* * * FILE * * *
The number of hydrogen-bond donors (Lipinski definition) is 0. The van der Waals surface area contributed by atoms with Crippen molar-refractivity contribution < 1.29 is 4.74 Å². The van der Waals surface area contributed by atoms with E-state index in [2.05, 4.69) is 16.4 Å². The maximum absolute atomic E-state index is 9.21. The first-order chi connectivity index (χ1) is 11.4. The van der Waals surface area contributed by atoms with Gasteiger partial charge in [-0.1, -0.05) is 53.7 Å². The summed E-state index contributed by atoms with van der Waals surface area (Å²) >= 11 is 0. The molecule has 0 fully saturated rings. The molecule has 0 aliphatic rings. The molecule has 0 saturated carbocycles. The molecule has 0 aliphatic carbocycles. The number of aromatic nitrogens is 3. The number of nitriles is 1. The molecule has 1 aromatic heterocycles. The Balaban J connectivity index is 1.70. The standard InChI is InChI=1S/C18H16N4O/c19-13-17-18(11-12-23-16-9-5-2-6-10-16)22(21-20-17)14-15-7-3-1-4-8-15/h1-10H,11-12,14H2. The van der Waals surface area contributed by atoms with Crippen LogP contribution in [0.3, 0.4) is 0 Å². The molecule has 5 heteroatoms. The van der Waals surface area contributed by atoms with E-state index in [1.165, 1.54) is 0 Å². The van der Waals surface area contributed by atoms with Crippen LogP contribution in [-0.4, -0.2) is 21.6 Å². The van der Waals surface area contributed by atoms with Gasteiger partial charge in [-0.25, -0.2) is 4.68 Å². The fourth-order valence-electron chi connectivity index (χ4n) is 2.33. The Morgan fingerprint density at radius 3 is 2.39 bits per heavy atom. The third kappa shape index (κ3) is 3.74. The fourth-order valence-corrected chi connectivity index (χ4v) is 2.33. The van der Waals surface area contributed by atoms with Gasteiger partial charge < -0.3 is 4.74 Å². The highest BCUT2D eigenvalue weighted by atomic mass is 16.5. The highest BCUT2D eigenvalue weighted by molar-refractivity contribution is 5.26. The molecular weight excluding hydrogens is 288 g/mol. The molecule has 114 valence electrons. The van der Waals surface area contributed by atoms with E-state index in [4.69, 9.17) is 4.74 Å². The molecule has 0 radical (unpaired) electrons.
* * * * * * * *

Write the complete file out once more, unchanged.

The number of hydrogen-bond donors (Lipinski definition) is 0. The van der Waals surface area contributed by atoms with Crippen molar-refractivity contribution < 1.29 is 4.74 Å². The van der Waals surface area contributed by atoms with E-state index in [2.05, 4.69) is 16.4 Å². The maximum absolute atomic E-state index is 9.21. The first-order chi connectivity index (χ1) is 11.4. The van der Waals surface area contributed by atoms with Gasteiger partial charge in [-0.1, -0.05) is 53.7 Å². The summed E-state index contributed by atoms with van der Waals surface area (Å²) >= 11 is 0. The molecule has 0 fully saturated rings. The molecule has 0 aliphatic rings. The molecule has 0 saturated carbocycles. The molecule has 0 aliphatic carbocycles. The number of aromatic nitrogens is 3. The number of nitriles is 1. The molecule has 1 aromatic heterocycles. The Balaban J connectivity index is 1.70. The standard InChI is InChI=1S/C18H16N4O/c19-13-17-18(11-12-23-16-9-5-2-6-10-16)22(21-20-17)14-15-7-3-1-4-8-15/h1-10H,11-12,14H2. The van der Waals surface area contributed by atoms with Crippen LogP contribution in [0.3, 0.4) is 0 Å². The molecule has 5 heteroatoms. The van der Waals surface area contributed by atoms with E-state index in [1.165, 1.54) is 0 Å². The van der Waals surface area contributed by atoms with Crippen LogP contribution in [-0.4, -0.2) is 21.6 Å². The van der Waals surface area contributed by atoms with Gasteiger partial charge in [-0.25, -0.2) is 4.68 Å². The fourth-order valence-electron chi connectivity index (χ4n) is 2.33. The Morgan fingerprint density at radius 3 is 2.39 bits per heavy atom. The third kappa shape index (κ3) is 3.74. The fourth-order valence-corrected chi connectivity index (χ4v) is 2.33. The van der Waals surface area contributed by atoms with Gasteiger partial charge < -0.3 is 4.74 Å². The highest BCUT2D eigenvalue weighted by atomic mass is 16.5. The highest BCUT2D eigenvalue weighted by molar-refractivity contribution is 5.26. The molecular weight excluding hydrogens is 288 g/mol. The molecule has 114 valence electrons. The van der Waals surface area contributed by atoms with E-state index in [4.69, 9.17) is 4.74 Å². The molecule has 0 radical (unpaired) electrons.